Digital North Carolina Blog

Digital North Carolina Blog

This blog is maintained by the staff of the North Carolina Digital Heritage Center and features highlights from the collections at DigitalNC, an online library of primary sources from institutions across North Carolina.

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Viewing entries tagged "campuspublications"


New scrapbooks add to the history of Central Piedmont Community College

A view of the CPCC Campus and Parking Lot, circa 1979.

CPCC brought in planetarium curator Ray Shubinski to teach an astronomy class in 1980.

A new batch of several scrapbooks containing news and goings on at Central Piedmont Community College from May 1978 to Dec 1980 are now online on DigitalNC. These scrapbooks join previously digitized ones dating back to the late 1940s that cover the founding and first few years of CPCC. Included in the new scrapbooks are newspaper clippings, newsletters, photos, and advertisements.

Looking through the scrapbooks shows us what sorts of interesting programs and events were hosted on campus at that time. For example, when PBS broadcasted Carl Sagan’s Cosmos in October 1980, CPCC brought in Ray Shubinski, the planetarium curator of the Charlotte Nature Museum (now Discovery Place), to teach an accompanying 13-week course. At the time, the course cost $10.75.

To read more about Central Piedmont Community College in the 1970s, you can browse the scrapbook collection here. To learn more about CPCC, visit their partner page, or take a look at their website.


New Campus Publications from South Piedmont Community College Now Online

Over forty years worth of campus catalogs from South Piedmont Community College are now online at DigitalNC. They cover admissions, student registration for classes, financial aid, scheduling, and the lists of programs and classes.

The Anson Technical College Catalogue for 1981-1983.

These campus publications range from 1972 to 2017. In the 1970s, it was still called Anson Technical Institute, but the name was later changed to Anson Technical College in 1979 and Anson Community College in 1987. In 1999, South Piedmont Community College was created out of Anson Community College and Union Technical Education Center, in order to serve both Anson County and Union County, where the campuses still serve today. Also included is a commemorative program for Donald Altieri, who served as former President of the college from 1993-2003.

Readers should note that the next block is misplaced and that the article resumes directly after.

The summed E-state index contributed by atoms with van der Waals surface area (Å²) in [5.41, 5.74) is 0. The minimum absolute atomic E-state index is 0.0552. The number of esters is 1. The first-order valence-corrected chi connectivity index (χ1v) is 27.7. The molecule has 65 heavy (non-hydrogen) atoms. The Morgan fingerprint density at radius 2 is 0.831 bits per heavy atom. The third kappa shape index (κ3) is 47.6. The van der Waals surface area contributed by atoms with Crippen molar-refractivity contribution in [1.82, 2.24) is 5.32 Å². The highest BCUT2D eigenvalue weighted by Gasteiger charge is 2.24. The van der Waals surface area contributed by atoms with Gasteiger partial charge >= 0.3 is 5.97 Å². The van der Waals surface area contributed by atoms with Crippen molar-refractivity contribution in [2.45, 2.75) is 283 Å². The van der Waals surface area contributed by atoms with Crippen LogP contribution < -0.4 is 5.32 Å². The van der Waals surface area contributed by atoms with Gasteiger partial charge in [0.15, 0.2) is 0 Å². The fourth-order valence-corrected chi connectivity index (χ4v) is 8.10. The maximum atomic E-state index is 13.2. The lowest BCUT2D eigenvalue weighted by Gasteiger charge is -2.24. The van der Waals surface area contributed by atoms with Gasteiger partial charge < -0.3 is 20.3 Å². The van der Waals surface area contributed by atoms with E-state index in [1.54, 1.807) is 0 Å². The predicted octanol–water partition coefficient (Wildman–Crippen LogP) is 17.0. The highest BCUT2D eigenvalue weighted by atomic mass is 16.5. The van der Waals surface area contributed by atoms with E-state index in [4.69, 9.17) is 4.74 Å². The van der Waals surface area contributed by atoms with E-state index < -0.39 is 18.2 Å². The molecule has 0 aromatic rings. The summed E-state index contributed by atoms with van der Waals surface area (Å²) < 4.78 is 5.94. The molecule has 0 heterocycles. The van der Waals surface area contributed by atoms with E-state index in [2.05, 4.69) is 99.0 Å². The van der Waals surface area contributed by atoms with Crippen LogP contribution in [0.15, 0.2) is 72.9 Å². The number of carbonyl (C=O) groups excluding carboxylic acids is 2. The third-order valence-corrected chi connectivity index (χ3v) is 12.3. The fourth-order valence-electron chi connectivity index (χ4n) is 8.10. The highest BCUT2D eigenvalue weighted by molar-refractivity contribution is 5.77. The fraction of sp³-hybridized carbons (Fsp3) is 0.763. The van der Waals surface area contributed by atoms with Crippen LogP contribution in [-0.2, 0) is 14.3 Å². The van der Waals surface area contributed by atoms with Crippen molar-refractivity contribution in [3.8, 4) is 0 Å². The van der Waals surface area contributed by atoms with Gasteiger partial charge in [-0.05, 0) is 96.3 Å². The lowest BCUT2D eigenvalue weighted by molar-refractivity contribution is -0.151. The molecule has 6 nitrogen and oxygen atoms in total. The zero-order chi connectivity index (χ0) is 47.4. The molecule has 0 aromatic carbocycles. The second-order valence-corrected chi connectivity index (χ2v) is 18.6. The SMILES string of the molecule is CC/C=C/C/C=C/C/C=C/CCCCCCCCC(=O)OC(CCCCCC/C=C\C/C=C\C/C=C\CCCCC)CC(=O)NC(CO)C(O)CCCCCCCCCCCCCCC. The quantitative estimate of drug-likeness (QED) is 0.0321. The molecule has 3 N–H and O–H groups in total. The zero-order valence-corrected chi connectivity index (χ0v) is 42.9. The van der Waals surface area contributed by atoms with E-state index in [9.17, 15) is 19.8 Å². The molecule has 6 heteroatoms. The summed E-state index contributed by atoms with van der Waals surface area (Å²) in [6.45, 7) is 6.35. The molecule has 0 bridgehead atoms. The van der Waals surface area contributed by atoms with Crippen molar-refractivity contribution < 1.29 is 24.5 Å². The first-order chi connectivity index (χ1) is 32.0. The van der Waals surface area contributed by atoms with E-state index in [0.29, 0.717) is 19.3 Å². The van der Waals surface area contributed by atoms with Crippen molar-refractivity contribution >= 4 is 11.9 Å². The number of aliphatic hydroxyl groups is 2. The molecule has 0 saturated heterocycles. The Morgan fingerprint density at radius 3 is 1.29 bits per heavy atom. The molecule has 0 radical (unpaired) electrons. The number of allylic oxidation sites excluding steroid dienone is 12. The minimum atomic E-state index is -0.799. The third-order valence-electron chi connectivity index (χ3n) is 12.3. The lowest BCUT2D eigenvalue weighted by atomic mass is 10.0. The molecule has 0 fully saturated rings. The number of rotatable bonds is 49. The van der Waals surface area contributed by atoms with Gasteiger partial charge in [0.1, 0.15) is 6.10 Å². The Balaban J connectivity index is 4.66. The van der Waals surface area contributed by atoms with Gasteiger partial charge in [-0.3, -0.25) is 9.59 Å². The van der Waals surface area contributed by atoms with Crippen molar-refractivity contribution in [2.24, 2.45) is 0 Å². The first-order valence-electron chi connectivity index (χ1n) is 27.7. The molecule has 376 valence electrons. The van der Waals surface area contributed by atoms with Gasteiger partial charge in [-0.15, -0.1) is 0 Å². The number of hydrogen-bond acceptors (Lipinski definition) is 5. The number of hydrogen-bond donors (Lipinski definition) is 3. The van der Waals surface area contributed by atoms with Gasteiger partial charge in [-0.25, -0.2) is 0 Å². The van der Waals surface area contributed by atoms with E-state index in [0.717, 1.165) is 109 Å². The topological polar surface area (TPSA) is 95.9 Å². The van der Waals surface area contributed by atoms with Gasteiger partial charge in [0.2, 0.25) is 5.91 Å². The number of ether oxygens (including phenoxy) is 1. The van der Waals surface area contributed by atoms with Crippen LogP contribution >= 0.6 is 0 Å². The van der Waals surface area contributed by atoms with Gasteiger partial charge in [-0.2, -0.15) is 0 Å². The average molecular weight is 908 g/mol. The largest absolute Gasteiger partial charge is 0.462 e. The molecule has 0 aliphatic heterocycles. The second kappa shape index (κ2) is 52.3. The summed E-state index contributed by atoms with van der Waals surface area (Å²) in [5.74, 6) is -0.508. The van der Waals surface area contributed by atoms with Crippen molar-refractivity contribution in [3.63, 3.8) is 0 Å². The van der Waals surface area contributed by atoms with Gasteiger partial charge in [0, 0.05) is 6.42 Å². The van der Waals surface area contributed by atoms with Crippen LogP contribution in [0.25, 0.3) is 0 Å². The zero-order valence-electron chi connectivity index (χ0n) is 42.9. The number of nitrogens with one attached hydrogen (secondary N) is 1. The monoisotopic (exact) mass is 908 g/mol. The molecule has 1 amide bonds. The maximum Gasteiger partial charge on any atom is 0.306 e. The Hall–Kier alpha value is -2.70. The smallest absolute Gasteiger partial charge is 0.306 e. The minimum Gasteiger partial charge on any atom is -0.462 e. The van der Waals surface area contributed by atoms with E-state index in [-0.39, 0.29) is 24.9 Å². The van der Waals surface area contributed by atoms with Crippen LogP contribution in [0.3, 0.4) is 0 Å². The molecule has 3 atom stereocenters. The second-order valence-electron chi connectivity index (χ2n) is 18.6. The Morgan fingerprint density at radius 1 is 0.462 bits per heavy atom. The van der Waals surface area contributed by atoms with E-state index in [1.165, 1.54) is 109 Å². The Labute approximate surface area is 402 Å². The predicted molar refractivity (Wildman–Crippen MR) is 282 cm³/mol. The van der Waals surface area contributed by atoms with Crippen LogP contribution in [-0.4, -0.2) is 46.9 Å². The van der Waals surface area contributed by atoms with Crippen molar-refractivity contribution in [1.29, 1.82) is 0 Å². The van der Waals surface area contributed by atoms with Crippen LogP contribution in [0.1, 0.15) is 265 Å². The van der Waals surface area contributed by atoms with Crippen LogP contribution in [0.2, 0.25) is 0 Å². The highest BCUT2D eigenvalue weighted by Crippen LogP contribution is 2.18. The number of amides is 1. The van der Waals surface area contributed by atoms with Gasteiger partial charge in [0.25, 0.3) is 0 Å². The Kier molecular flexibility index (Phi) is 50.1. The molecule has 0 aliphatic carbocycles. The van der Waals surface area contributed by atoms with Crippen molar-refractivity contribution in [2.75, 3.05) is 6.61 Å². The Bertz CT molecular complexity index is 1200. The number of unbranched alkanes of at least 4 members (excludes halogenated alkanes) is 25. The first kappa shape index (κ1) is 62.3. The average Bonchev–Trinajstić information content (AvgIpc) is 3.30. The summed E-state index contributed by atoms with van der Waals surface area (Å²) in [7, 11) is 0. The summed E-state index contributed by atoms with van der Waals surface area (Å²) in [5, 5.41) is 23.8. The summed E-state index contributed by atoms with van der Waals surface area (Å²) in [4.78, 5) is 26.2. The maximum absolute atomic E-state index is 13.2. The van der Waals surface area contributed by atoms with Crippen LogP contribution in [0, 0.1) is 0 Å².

Click here to browse through the SPCC catalogs. To learn more about South Piedmont Community College, visit their partner page, or take a look at their website.


Crossroads, newspaper of Belmont Abbey College digitized

Crossroads, the newspaper of Belmont Abbey College, is now digitized on DigitalNC. Courtesy of our partner Belmont Abbey College, 44 issues are available to browse beginning with the very first off the press in November 1971. This collection spans from 1971-1979 with issues published every other month.

Belmont Abbey Cathedral as seen in the July 1973 issue of Crossroads.

Belmont Abbey College lies just west of Charlotte in Belmont, North Carolina. Crossroads was established to serve its students, faculty, and administration by providing information about campus activities. It covered issues affecting the college as well as more general issues in higher education. As a Catholic and Benedictine college, the newspaper’s editorial board supported Christian values and worked to uphold “Christian ethics, good taste, and journalistic quality” (Crossroads, November 1971, p. 2).

Among the news headlines are graduations, alumni news, fundraising campaigns, appointments of new abbots, and changes on campus reflective of this decade’s larger cultural movements. The first computer came to campus in 1968 and, in 1971, Crossroads featured an article charting the college’s subsequent adoption of new technology.

Image of Belmont Abbey’s first female student as seen in the September 1972 issue of Crossroads.

Co-education became another major turning point on campuses across the nation in the 1960s and 70s. Belmont Abbey’s first female student enrolled in the fall of 1972. This decision “broke a ninety-six-year tradition,” declared a March 1972 article.

In 1973, the Belmont Abbey Cathedral became part of the National Register of Historic Places. Within its walls is found a slave block converted to a baptismal font. According to this July 1973 article, the rock is inscribed: “Upon this rock, men once were sold into slavery. Now upon this rock, through the waters of baptism, men become free children of God.”

Image of Civil War era slave block-turned baptismal font as seen in the July 1973 issue of Crossroads.

 

To read about these and many other events in the issues of Crossroads, click here. To see additional materials from our partner, Belmont Abbey College, visit their partner page.

 


Two Dozen South Piedmont Community College Insiders and More Now Online

Two dozen editions of the South Piedmont Community College Insider are now online on DigitalNC. They date back to 1998, when it was still called the Anson Community College Insider, before SPCC was created in 1999 to service both Anson and Union County.

SPCC was named one of the nation’s best community colleges in September of 2007

The Insider served as a campus newsletter for SPCC students, including articles on local events, new developments and programs that are being offered on campus, and news about campus staff, faculty, and grants. It also advertised educational help for writing term papers and assistance with using the computer labs on campus.